My perspective on this formed by close reading of Lenin’s works and assorted secondary literature after the October revolution in 1917. Not a favourite Lenin for most, since the pre-revolutionary Lenin is far more attractive to many. That early Lenin is often the subject of romanticising views of the revolution that never comes. So why is the post-revolutionary Lenin more appealing for me? Somehow, in some incredible fashion, the communist revolution survived the rest of the Second World War and then defeated a global effort to close it down. The USA, UK, Japan, France, Germany, Canada and many others actively supported in arms and troops the ‘white’ armies who attacked from north, east, south and west. A mixture of good luck, sheer determination and creative adaptation enabled the success of the Red Army, some of whom did not have boots or even coats for winter. All through that ‘civil’ war and afterwards the population weathered food and fuel shortages, epidemics, transport breakdown and an almost global economic blockade. No wonder many lost heart and wondered whether the revolution had achieved anything at all. And then, when it came to the reconstruction of a thoroughly destroyed economy, the communists had to be the ultimate opportunists. As Lunacharsky points out in one of his ‘Revolutionary Silhouettes’, Lenin was the most creative opportunist, prepared to change direction and use whatever would work for the construction of communism. It was sheer hard work, killed off a good many leading figures, Lenin included, and extremely messy. And yet the aim was always to work towards a full communism in the midst of global capitalism. One of Lenin’s repeated comments during this time has stayed with me: the revolution itself is the easy part; constructing communism afterwards is infinitely more complex than what has gone before, capitalism included. The real surprise is not that they ‘failed’ (the topic of another post), but that they achieved as much as they did.


100 thoughts on “Is the Chinese government communist?

  1. I agree with pretty much all of this analysis. I can’t speak for BY, but my use of ‘autocratic capitalist state’ certainly does not imply that western liberalism is somehow a preferable alternative! Indeed I share your conviction that China really has no superior available alternative to its current governmental modus operandi. But we have to acknowledge, realistically, what that mo op involves: total government/party control of the banking system, media and communications, education system, the freedom to reside in a particular locality, and so on.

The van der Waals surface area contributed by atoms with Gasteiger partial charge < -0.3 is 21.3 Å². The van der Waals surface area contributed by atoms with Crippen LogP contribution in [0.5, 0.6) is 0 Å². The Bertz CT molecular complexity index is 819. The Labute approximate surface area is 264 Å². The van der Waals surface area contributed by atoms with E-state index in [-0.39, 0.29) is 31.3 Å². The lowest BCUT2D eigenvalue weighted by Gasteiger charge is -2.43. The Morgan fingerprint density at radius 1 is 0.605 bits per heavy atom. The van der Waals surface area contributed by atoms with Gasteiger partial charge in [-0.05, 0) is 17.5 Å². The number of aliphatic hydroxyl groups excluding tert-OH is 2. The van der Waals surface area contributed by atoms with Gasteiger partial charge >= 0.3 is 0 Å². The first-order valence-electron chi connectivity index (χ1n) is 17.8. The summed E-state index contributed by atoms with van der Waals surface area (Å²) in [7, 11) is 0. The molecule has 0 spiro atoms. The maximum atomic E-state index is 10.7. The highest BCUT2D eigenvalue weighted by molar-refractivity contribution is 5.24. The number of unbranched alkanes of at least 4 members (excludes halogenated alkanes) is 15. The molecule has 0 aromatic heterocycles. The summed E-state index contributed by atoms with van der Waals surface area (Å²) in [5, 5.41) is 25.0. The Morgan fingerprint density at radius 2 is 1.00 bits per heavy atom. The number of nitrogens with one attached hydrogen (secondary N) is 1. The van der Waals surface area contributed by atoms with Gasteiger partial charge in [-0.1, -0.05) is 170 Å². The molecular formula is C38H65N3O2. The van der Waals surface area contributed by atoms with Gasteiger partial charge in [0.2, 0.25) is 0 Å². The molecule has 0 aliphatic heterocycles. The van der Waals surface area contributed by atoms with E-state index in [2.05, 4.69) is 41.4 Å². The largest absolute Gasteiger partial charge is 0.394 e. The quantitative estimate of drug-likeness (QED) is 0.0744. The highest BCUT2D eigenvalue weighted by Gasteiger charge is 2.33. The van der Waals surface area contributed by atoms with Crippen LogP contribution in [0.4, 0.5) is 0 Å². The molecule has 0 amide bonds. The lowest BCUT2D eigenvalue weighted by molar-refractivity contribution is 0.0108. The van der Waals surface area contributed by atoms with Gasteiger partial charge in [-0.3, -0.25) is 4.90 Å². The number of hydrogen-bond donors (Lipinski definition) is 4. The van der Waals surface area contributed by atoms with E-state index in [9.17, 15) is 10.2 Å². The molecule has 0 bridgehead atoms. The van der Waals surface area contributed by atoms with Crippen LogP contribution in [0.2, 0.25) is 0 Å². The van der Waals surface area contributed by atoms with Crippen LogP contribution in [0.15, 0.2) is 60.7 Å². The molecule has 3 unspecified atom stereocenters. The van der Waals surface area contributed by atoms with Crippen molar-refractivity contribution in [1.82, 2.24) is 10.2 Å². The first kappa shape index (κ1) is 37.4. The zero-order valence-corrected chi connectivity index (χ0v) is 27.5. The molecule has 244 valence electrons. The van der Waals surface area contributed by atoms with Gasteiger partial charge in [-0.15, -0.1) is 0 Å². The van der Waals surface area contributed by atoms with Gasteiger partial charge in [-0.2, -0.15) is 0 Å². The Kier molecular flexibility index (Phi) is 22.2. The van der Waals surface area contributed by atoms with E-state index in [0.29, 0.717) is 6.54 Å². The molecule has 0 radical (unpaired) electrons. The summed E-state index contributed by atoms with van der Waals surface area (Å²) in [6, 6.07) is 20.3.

I’m not talking here of ‘human rights’, Tibet, etc– how Hilary Clinton and others can prattle on about the former when the US runs the prison at Guantanamo beats me, and let’s avoid the fate of the Hollywood celebs and not allow ourselves to be duped by that wily charlatan, the Dalai Lama.

    As I said in my last posting, the path taken by China is experimental, and some false steps along the way are virtually unavoidable.

    Off to the airport now, back in China next month.

    1. I share your conviction that China really has no superior available alternative to its current governmental modus operandi.

      Though I presume you wouldn’t extend that argument to the point that, say, allowing independent trade unions, or a moratorium on the death penalty, or allowing one to discuss the independence of Tibet much as one can discuss the independence of Wales or Texas would be undesirable developments?

      1. Of course it should.

        Then what is it about the people living in the PRC that means they should not enjoy the same freedoms that you do? Why should it be permissible for you to slag off the government in Australia, denounce democracy, denounce liberalism, denounce capitalism, and claim that they do things so much better overseas and back in time?

  2. I was planning to enter another comment in the previous post, but it seems likely the debate will move here and your post covers the topic I wanted to argue about.

    I am in complete agreement with you about the very visible tendency to romanticize both pre-revolutionary figure and movements and, indeed, defeated movements. I find the ones who just bark “workers’ councils” or something like the worst, and I have very little trust in what they would do if they somehow managed to find themselves in a revolutionary situation or building communism (I also find the Internet fantasy gulag guards disturbing, but I view them mainly as a reenactment society). I have no set opinion on what the various social systems under Marxist-Leninist governments actually were, although I lean towards seeing them as non-capitalist. This is mainly because the question isn’t as simple as it looks, and I don’t feel I know enough about the economics of the countries involved.